At their most skewed and suggestive, Hayden’s stories employ a repertoire of more or less alarming motifs, repeated and adapted. His characters are forever being seized by obscure forces and flung up into the air: ‘I could see that the ground was farther away from me than I could have expected it to be. … Andy realises that the man is being lifted into the air by a bale of hay.’ Bizarre and sinister rituals are enacted in ‘Limbed’: women fight naked on a platform and bleed milk – a crowd sucks it up. In the same story, a tower that is also a giant axe descends and chops men to pieces.

 

All of this is rendered in prose that is by turns laconically precise and extravagant, recondite, floridly metaphoric. There are images in Darker With the Lights On that vex the mind and will not go away, such as the moment in ‘Memory House’ when the narrator sees ‘a frozen lark fall at great speed before exploding on the concrete path, scattering its music all around the garden in numberless, glittering fragments.’ Over the course of twenty stories, such moments are perhaps ill-matched too many times by an awkwardness it is hard to read as essential to Hayden’s estranging style. It seems rather a species of inelegant variation, which obtrudes sometimes at the base level of word choice. As for instance: ‘Birds with mighty, cloud-spanning wings gyre above.’ Never mind W. B. Yeats, it is hard to read ‘gyre’ without also hearing Lewis Carroll’s less elevated ‘gimble’. Or how about: ‘The leaves turned sere, descending a scale of gold-orange-yellow-brown and flopped in fat, spicy drifts.’ It would be easier to defend ‘sere’ for ‘dry’ if it were not also for ‘flopped and ‘fat’, which sound quite wrong for an assembly of dried leaves.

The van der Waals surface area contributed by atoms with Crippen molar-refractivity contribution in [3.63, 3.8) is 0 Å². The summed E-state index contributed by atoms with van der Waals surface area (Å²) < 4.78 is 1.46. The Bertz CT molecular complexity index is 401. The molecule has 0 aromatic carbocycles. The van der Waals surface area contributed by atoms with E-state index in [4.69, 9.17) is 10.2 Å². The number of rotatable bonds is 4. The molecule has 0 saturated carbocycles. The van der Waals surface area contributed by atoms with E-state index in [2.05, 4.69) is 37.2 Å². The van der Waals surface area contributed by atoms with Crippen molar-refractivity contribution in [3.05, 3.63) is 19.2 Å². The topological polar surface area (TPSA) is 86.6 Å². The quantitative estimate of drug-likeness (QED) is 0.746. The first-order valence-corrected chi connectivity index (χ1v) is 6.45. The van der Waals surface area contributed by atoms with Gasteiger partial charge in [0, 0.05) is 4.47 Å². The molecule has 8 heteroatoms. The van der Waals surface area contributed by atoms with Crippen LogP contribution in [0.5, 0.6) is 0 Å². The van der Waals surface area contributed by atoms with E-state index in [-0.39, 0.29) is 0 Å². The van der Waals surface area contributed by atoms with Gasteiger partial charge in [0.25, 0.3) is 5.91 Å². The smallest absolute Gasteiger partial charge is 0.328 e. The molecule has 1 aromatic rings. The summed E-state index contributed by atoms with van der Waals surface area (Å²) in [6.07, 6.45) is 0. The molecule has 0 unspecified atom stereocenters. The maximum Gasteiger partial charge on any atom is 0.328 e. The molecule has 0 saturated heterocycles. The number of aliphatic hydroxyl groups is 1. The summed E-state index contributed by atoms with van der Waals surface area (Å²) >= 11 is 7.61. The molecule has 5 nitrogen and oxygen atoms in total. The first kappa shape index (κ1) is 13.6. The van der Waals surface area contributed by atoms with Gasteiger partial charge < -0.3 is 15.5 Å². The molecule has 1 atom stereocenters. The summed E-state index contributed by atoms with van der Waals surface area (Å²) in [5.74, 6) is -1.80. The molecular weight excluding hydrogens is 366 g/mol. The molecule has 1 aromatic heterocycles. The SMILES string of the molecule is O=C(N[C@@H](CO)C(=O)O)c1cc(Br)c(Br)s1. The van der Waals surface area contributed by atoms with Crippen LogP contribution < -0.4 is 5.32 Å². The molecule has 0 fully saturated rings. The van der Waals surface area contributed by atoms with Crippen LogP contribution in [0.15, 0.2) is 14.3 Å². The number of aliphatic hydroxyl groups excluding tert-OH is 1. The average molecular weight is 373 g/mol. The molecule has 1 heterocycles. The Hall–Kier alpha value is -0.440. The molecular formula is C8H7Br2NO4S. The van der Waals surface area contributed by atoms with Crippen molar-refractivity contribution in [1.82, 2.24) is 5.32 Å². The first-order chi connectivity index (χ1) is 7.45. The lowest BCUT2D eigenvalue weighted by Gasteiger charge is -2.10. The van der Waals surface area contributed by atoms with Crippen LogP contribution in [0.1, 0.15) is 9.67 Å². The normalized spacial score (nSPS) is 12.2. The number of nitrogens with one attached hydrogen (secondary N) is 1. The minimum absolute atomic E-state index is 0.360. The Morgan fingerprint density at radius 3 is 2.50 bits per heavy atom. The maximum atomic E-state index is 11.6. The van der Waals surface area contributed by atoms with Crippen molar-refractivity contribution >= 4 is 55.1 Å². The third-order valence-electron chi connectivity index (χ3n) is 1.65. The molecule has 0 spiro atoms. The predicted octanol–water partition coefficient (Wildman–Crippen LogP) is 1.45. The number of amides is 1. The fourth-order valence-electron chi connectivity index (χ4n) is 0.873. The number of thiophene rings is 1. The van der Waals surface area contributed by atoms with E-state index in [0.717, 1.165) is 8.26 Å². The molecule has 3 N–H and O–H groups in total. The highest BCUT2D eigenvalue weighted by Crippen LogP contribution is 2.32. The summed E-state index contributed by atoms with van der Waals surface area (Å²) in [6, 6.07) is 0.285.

The more fundamental issue is that many of Hayden’s metaphorical turns, or even just adjectival twitches, result in tautology. Consider this, from ‘Egress’ again: ‘There was a larger movement inside and I pulled down my pants and strained it out of me and watched the brown stuff fly away and thump in the street where, I imagine, it broke into turdy pebbles.’ My guess is that no matter how coiled and granular you wish your language to be, if you find yourself describing a turd as ‘turdy’ something is awry. Likewise (italics all mine) an airport’s ‘low avionic hum’, buttered toast that ‘glistens lipidly’ and ‘a chandelier wrapped in a soft yellow cloth tied to a pendulant hook’. You could argue for the first two as strategic redundancies, things being thrown back on themselves, estrangement through insistence and repetition. But the last? If the hook, and not the chandelier, is ‘pendulant’, the whole may come crashing down.

 

It’s precisely because Hayden’s writing is so exactingly strange at the levels of incident and character (or its vestige) that such lapses matter at all. They may not do, to many readers. Darker With the Lights On arrives trailing praise from the likes of Eimear McBride and Kevin Barry, and is already widely admired for its rigours, its innovations and its comedy of bodies and implacable systems or institutions. (These last recall Donald Barthelme as much as Kafka.) The admiration is justified – this is a bracingly unusual and ambitious book. But my sense is that there is a more brilliant collection of a dozen or so stories – more taut and less tautologous – sunk inside it like a patient growth.


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ABOUT THE CONTRIBUTOR

’s most recent book is Essayism (Fitzcarraldo Editions, 2017). In Pieces: Writings on Art, etc. will be published by Sternberg Press in 2018. He teaches writing at the Royal College of Art, London.